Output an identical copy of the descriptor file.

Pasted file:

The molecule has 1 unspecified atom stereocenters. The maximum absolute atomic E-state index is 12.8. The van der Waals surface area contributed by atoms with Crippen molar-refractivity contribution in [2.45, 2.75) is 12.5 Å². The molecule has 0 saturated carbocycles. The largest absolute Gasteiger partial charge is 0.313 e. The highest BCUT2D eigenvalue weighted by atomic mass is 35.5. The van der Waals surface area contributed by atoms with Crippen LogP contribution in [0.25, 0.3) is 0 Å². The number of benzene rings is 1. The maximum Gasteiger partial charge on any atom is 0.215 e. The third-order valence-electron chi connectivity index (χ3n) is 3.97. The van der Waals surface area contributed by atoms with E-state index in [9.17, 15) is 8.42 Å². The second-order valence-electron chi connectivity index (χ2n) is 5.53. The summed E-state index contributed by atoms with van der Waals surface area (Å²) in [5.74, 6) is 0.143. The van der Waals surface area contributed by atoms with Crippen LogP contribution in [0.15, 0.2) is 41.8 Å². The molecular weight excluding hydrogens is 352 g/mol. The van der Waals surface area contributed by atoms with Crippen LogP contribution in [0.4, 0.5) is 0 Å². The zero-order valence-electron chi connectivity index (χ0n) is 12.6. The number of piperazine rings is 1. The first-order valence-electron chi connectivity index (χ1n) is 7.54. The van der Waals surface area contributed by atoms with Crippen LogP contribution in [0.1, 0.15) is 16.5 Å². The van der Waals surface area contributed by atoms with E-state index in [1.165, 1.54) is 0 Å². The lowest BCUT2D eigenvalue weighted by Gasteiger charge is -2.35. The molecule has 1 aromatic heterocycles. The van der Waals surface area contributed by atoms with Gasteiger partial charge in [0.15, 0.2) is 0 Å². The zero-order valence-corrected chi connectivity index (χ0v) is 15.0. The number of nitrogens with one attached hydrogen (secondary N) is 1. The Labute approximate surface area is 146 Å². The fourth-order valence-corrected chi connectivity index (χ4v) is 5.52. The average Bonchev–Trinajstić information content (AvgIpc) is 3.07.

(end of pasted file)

The molecule has 1 unspecified atom stereocenters. The maximum absolute atomic E-state index is 12.8. The van der Waals surface area contributed by atoms with Crippen molar-refractivity contribution in [2.45, 2.75) is 12.5 Å². The molecule has 0 saturated carbocycles. The largest absolute Gasteiger partial charge is 0.313 e. The highest BCUT2D eigenvalue weighted by atomic mass is 35.5. The van der Waals surface area contributed by atoms with Crippen LogP contribution in [0.25, 0.3) is 0 Å². The number of benzene rings is 1. The maximum Gasteiger partial charge on any atom is 0.215 e. The third-order valence-electron chi connectivity index (χ3n) is 3.97. The van der Waals surface area contributed by atoms with E-state index in [9.17, 15) is 8.42 Å². The second-order valence-electron chi connectivity index (χ2n) is 5.53. The summed E-state index contributed by atoms with van der Waals surface area (Å²) in [5.74, 6) is 0.143. The van der Waals surface area contributed by atoms with Crippen LogP contribution in [0.15, 0.2) is 41.8 Å². The molecular weight excluding hydrogens is 352 g/mol. The van der Waals surface area contributed by atoms with Crippen LogP contribution in [0.4, 0.5) is 0 Å². The zero-order valence-electron chi connectivity index (χ0n) is 12.6. The number of piperazine rings is 1. The first-order valence-electron chi connectivity index (χ1n) is 7.54. The van der Waals surface area contributed by atoms with Crippen LogP contribution in [0.1, 0.15) is 16.5 Å². The van der Waals surface area contributed by atoms with E-state index in [1.165, 1.54) is 0 Å². The lowest BCUT2D eigenvalue weighted by Gasteiger charge is -2.35. The molecule has 1 aromatic heterocycles. The van der Waals surface area contributed by atoms with Gasteiger partial charge in [0.15, 0.2) is 0 Å². The zero-order valence-corrected chi connectivity index (χ0v) is 15.0. The number of nitrogens with one attached hydrogen (secondary N) is 1. The Labute approximate surface area is 146 Å². The fourth-order valence-corrected chi connectivity index (χ4v) is 5.52. The average Bonchev–Trinajstić information content (AvgIpc) is 3.07.